Laissez-faire Definition

lĕsā fâr, lāzā
noun
The policy or practice of letting people act without interference or direction; noninterference; specif., the policy of letting the owners of industry and business fix the rules of competition, the conditions of labor, etc. as they please, without governmental regulation or control.
Webster's New World
Noninterference in the affairs of others.
American Heritage
A policy of non-interference by authority in any competitive process.
Wiktionary
Alternative form of laissez faire.
Wiktionary
adjective

(economics, politics) Practicing or representing governmental noninterference, or minimal interference, especially in economic affairs; pertaining to free-market capitalism.

I think the city should take a laissez faire approach to this; getting involved would only make things worse.
Wiktionary
(economics, politics) Advocating such noninterference.
The Senator claims to be laissez faire, but he voted in favor of the subsidies.
Wiktionary
(economics) Resulting from such noninterference.
The price ceiling was well below the laissez faire price that demand would have supported, so there were always shortages.
Wiktionary
(of a person) Avoiding interference in other people's affairs; choosing to live and let live.
Wiktionary
Synonyms:
individualistic
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other
A doctrine that says government involvement in business and financial affairs should occur only at a very minimal level. It is French for “let them do as they please.” Adam Smith originated this theory in 1776, in his book The Wealth of Nations. Advocates of a laissez-faire policy believe that businesses should be able to pursue all opportunities as they see fit, and that the marketplace should act as an invisible hand in order to create the maximum good for everyone. Although this theory was popular during the 19th century, and businesses in the United States and Great Britain generally were able to do as they wished, the laissez-faire philosophy was severely restrained in the United States in the 20th century when the federal government broke up several large monopolies. Later, the Great Depression further changed the thinking of government officials, who felt compelled to take action to cope with severe unemployment.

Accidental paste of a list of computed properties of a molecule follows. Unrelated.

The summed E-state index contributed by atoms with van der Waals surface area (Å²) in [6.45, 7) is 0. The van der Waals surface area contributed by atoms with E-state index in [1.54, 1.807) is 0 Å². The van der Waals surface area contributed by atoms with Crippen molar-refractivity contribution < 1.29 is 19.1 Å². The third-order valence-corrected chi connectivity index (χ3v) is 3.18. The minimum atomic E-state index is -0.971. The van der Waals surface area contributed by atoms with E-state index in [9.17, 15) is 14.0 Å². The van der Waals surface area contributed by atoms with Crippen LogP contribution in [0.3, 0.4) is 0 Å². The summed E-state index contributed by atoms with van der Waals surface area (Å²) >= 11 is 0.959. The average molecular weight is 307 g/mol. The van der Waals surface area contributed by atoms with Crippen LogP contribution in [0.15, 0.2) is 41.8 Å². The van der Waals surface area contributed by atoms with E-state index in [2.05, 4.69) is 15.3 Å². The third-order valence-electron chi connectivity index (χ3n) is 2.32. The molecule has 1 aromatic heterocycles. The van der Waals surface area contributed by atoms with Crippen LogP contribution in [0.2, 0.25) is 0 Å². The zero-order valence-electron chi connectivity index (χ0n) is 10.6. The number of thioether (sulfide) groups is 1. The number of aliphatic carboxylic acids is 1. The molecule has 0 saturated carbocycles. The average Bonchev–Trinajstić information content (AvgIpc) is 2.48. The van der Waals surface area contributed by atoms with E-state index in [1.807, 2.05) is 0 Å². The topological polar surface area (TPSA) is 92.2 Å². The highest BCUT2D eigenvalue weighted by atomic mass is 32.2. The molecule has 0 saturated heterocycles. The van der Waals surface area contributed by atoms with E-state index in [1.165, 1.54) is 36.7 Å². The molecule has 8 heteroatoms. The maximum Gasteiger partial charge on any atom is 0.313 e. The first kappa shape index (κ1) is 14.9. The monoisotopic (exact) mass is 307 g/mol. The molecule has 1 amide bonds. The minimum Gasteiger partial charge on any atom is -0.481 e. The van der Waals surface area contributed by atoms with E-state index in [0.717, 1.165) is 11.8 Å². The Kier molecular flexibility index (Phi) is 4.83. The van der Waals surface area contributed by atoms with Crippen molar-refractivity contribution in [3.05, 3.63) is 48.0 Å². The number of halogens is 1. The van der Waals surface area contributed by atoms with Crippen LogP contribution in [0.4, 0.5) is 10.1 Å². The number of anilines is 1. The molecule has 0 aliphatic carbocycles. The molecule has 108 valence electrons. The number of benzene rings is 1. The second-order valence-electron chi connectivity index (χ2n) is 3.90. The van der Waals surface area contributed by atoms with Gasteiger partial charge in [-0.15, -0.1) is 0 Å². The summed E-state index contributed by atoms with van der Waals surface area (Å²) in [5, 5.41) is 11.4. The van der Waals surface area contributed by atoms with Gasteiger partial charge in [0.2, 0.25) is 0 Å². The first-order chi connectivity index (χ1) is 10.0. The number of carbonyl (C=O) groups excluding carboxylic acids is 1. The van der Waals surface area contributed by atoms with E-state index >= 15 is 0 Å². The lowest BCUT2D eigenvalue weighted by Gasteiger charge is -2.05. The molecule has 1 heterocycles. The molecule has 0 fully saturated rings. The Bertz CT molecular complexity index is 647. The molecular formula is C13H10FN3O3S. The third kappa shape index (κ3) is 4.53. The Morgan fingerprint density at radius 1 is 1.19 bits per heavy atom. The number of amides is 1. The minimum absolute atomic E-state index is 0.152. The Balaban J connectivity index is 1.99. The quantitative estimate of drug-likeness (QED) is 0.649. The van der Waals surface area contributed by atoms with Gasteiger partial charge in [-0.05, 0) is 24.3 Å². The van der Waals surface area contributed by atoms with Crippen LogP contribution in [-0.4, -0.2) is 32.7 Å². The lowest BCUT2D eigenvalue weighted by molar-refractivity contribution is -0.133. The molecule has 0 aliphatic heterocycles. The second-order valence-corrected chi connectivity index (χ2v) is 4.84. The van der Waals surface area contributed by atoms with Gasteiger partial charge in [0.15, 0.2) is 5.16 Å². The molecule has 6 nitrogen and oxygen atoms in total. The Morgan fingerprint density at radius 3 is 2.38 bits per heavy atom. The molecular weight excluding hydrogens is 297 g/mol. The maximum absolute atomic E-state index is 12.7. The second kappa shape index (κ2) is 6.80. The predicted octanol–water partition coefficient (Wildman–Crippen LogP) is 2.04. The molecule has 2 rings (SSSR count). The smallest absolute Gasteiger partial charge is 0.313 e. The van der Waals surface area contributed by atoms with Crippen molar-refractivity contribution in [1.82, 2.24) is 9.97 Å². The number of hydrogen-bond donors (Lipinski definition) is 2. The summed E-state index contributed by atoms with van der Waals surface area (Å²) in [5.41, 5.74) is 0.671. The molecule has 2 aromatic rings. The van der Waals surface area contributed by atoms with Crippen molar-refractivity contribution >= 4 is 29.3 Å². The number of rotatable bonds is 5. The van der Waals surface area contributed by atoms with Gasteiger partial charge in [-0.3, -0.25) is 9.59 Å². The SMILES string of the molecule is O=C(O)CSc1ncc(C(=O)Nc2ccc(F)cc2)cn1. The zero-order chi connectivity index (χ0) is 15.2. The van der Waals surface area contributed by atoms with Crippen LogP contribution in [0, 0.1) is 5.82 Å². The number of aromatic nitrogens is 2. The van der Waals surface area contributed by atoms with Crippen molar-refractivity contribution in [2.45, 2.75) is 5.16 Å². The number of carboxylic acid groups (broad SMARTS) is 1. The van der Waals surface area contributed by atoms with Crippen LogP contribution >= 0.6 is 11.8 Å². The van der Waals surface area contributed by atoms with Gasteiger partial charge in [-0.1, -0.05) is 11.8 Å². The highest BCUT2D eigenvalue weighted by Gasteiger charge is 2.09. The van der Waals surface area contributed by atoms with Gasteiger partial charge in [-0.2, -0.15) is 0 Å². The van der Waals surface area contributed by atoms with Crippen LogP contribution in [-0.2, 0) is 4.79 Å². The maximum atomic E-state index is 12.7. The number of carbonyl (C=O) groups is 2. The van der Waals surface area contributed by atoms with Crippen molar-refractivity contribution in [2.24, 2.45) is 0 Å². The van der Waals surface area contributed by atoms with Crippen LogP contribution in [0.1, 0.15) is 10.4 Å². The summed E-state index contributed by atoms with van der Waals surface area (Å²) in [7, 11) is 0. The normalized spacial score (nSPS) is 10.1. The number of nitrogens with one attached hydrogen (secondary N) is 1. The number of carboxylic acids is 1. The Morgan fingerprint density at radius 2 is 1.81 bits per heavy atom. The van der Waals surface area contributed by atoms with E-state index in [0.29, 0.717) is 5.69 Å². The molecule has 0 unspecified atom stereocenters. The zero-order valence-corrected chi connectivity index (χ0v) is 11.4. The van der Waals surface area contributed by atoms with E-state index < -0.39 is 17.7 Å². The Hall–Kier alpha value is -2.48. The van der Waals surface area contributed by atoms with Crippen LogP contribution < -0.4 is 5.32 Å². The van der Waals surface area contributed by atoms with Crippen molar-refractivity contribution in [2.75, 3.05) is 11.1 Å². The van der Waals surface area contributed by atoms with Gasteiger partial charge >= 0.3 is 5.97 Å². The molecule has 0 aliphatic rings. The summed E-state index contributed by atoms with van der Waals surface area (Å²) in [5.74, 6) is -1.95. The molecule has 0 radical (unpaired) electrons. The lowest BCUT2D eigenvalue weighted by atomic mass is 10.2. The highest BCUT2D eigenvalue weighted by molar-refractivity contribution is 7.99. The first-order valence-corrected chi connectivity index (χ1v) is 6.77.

Webster's New World Finance

Origin of Laissez-faire

  • French laissez second person pl. imperative of laisser to let, allow faire to do

    From American Heritage Dictionary of the English Language, 5th Edition

  • From French laissez faire (“leave it be", literally "let do”)

    From Wiktionary

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